Silent Majority

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One of the most irrefutable and radiant takeaways from the election is that it vividly illustrated the ever-increasing irrelevance and ineffectiveness of both the mass media and also celebrities when it comes to swaying and inspiring citizens on Election Day.

Never in my 54 years have I seen more editorials and PSAs (from a plethora of stars––everyone from Katy Perry, LeBron James, Natalie Portman and Robert De Niro to Lady Gaga, Bruce Springsteen, Alec Baldwin and every one of the late-night talk show hosts) urging people to get out and vote … and yet, by all indications so far, the 2016 Presidential election represented the lowest overall voter turnout in 20 years.

Not exactly something to smile about, but, by the same token, you could effectively argue that the trend toward not electing as President firmly-entrenched Washington, D.C., insiders (whether it’s McCain, Romney or Clinton) isn’t necessarily a “bad” thing at all, nor is it likely a trend that doesn’t continue in various political arenas. (Can people really be so “shocked” and “surprised” that Clinton failed to win those key swing states––not to mention garnering more than 5 million fewer popular votes than Obama did in 2012––when all the nationwide polls the past few years have shown that U.S. citizens have never been more dissatisfied and/or distrustful of our federal government in terms of what it’s doing, and how it’s doing it?!?)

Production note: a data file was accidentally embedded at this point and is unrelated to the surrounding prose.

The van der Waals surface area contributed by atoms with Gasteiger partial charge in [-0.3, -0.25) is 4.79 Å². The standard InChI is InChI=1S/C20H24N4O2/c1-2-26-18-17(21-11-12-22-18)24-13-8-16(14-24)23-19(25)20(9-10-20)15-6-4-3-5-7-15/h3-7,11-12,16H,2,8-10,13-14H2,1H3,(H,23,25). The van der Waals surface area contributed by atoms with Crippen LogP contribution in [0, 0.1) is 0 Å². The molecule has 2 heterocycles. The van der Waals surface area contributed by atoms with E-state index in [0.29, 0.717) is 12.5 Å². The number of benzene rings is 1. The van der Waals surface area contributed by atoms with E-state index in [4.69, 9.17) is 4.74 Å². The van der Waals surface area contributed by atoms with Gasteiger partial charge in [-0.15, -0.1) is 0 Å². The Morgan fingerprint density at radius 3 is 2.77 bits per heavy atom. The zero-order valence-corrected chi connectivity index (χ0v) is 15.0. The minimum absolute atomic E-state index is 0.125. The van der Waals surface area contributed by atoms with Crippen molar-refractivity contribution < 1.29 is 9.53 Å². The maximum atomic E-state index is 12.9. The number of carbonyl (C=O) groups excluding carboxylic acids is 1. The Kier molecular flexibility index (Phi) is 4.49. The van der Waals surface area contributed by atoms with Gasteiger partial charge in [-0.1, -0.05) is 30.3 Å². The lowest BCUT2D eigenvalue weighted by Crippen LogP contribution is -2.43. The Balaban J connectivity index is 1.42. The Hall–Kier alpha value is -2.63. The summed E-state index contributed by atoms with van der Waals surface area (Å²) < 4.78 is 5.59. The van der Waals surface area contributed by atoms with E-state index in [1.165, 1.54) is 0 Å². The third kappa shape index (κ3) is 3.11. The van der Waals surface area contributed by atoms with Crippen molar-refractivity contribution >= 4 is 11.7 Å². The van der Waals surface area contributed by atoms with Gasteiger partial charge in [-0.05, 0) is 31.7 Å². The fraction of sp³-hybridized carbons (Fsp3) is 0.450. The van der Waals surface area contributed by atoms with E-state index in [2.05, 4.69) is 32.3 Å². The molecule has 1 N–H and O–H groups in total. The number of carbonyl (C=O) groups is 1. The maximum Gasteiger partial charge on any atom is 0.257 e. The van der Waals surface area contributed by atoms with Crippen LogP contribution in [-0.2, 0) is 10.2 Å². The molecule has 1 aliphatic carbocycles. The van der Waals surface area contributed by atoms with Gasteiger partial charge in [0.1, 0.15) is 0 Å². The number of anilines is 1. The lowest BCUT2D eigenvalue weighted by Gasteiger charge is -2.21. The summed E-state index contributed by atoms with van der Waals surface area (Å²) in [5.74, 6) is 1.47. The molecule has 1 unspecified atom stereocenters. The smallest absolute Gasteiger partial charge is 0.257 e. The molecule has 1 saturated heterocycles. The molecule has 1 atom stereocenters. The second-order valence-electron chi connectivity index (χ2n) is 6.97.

By the way, there was a letter by Boise-based Senior Circuit Judge (Ninth Circuit Court of Appeals) Stephen S. Trott in the Idaho Statesman recently (“Electoral College Has a History, But Does It Have a Future?”) that does a terrific job of explaining how, when and why the Electoral College came to be in the first place, one that’s must-reading for anyone who isn’t familiar with it––easily one of the most concise and informative things I’ve read in a newspaper this year so far.

John Pluntze

Ketchum resident